If I’m sitting and looking out from your perch, I would enjoy the view. Married, family, job.  Fridge full of food. A warm house for shelter. Good health. A community of Followers and bloggers to banter with and share inspirations…

Kierkegaard would say that the yardstick for a human being is how long and to what degree he can bear to be alone. I continue to be tested by this yardstick. I’m quite alone. My effectiveness in bearing it? Let’s say it’s day-to-day, and I’m doing so without the benefit of your accoutrements. Yet, I find my peace, and I accept my position in this Life…swallowing hard on my down days.

Look around. I mean really look around and take stock of your life. All of this can change. It can change at any moment. And it can turn very badly. It did for me… Be grateful Now for your blessings as you have many.

[NO CLOSING SIGNATURE OR SALUATION]

Friend, if I can take the liberty of calling you that, you’ve left me Still and without many words, and I’m thankful for your message. Where ever you are and who ever you may be, on this Thanksgiving Day in the U.S., may you find nourishment, may you have shelter and warmth, and may you be surrounded by the love of family and friends.


Photograph Source: Murrskeez

 

The differences are at the 5% level. That’s pretty good.

Craig Newmark

What surprises me, in a way, is how almost universally people are trustworthy and good. There are problems, and sometimes people bicker, which is a pain in the ass, but people are good. No matter what your religious background, we share pretty much the same values. There are some minor differences that we disagree on, but the differences are at the 5 percent level. That’s pretty good.

~ Craig Newmark, Founder of Craigs List in Founders at Work


Quote: Brainpickings. Photograph: bigmarketingsmallbusiness

My Afternoons With Margueritte


“This is an uplifting story of one of those chance encounters that can radically change the course of someone’s life. Germain is a large and almost illiterate man in his fifties. He is unmarried and still lives with his mother with whom he has a fractious relationship. Margueritte is a tiny, elderly woman with a passion for the written word. There’s 40 years and 200 pounds’ difference between them and only one thing in common, a shared fondness for pigeons. When Germain happens to sit beside her on a park bench and Margueritte reads extracts from her novels to him, an unlikely and unexpected friendship develops. Under Margueritte’s tutelage, Germain discovers a love of literature and with it, a wisdom which confounds his friends at the bistro who have always treated him like an idiot. As Margueritte begins to lose her eyesight, Germain sees an opportunity to use his love for this sweet and mischievous grandma to improve both his own life and hers.”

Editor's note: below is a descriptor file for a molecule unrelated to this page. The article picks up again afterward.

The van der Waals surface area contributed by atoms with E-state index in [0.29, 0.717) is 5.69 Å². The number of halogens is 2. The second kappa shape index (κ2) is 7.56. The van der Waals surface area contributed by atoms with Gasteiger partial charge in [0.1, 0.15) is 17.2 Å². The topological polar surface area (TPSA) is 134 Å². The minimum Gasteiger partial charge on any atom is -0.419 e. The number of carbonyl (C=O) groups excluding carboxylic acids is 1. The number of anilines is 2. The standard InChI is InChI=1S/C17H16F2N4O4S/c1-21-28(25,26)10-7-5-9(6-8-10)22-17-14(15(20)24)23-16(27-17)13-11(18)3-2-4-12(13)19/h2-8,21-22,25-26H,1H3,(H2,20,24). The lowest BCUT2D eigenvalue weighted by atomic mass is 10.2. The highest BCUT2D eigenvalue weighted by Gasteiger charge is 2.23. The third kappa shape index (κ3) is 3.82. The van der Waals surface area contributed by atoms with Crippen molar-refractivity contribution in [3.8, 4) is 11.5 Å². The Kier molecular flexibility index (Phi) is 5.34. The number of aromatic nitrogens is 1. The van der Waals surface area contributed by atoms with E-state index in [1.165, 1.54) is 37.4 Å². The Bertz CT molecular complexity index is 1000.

Not always are love stories just made of love. Sometimes love is not named but it’s love just the same. This is not a typical love affair I met her on a bench in my local square. She made a little stir, tiny like a bird with her gentle feathers. She was surrounded by words, some as common as myself. She gave me books, two or three. Their pages have come alive for me. Don’t die now, you’ve still got time, just wait It’s not the hour, my little flower. Give me some more of you. More of the life in you.

If you have a passion for reading and books, you’ll enjoy this movie. A slow, gentle, feels-like-Disney-for-adults, fits-on-Sunday movie. French with English subtitles. Can be found on Amazon Instant Video for $2.99.


Credits: Script: Fortress of Solitude for quote and review.  Youtube for movie background.

 

Yes. Yes you are.

I-am

 

 

 


Source: Anatol Knotek, visual poet from Vienna, Austria